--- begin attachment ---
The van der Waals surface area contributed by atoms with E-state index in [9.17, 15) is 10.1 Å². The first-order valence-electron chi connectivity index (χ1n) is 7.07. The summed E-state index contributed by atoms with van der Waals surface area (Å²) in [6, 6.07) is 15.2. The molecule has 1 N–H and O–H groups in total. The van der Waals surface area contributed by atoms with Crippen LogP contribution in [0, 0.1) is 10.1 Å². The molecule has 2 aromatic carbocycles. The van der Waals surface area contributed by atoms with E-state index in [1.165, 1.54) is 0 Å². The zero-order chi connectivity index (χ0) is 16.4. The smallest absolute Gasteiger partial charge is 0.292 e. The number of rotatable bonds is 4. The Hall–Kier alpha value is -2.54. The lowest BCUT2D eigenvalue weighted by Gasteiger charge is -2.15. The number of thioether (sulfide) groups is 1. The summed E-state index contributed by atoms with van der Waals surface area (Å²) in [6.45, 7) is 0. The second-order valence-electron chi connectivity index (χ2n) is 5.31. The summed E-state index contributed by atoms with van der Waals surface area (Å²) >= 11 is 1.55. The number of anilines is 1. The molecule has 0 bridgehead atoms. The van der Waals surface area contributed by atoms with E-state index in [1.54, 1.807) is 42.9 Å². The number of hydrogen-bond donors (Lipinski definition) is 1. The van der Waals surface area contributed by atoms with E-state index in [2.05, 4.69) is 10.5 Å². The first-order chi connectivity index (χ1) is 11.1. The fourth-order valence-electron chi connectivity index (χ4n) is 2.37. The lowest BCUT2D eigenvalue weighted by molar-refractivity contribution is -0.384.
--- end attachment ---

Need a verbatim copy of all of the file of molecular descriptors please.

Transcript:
The van der Waals surface area contributed by atoms with E-state index in [9.17, 15) is 10.1 Å². The first-order valence-electron chi connectivity index (χ1n) is 7.07. The summed E-state index contributed by atoms with van der Waals surface area (Å²) in [6, 6.07) is 15.2. The molecule has 1 N–H and O–H groups in total. The van der Waals surface area contributed by atoms with Crippen LogP contribution in [0, 0.1) is 10.1 Å². The molecule has 2 aromatic carbocycles. The van der Waals surface area contributed by atoms with E-state index in [1.165, 1.54) is 0 Å². The zero-order chi connectivity index (χ0) is 16.4. The smallest absolute Gasteiger partial charge is 0.292 e. The number of rotatable bonds is 4. The Hall–Kier alpha value is -2.54. The lowest BCUT2D eigenvalue weighted by Gasteiger charge is -2.15. The number of thioether (sulfide) groups is 1. The summed E-state index contributed by atoms with van der Waals surface area (Å²) in [6.45, 7) is 0. The second-order valence-electron chi connectivity index (χ2n) is 5.31. The summed E-state index contributed by atoms with van der Waals surface area (Å²) >= 11 is 1.55. The number of anilines is 1. The molecule has 0 bridgehead atoms. The van der Waals surface area contributed by atoms with E-state index in [1.54, 1.807) is 42.9 Å². The number of hydrogen-bond donors (Lipinski definition) is 1. The van der Waals surface area contributed by atoms with E-state index in [2.05, 4.69) is 10.5 Å². The first-order chi connectivity index (χ1) is 11.1. The fourth-order valence-electron chi connectivity index (χ4n) is 2.37. The lowest BCUT2D eigenvalue weighted by molar-refractivity contribution is -0.384.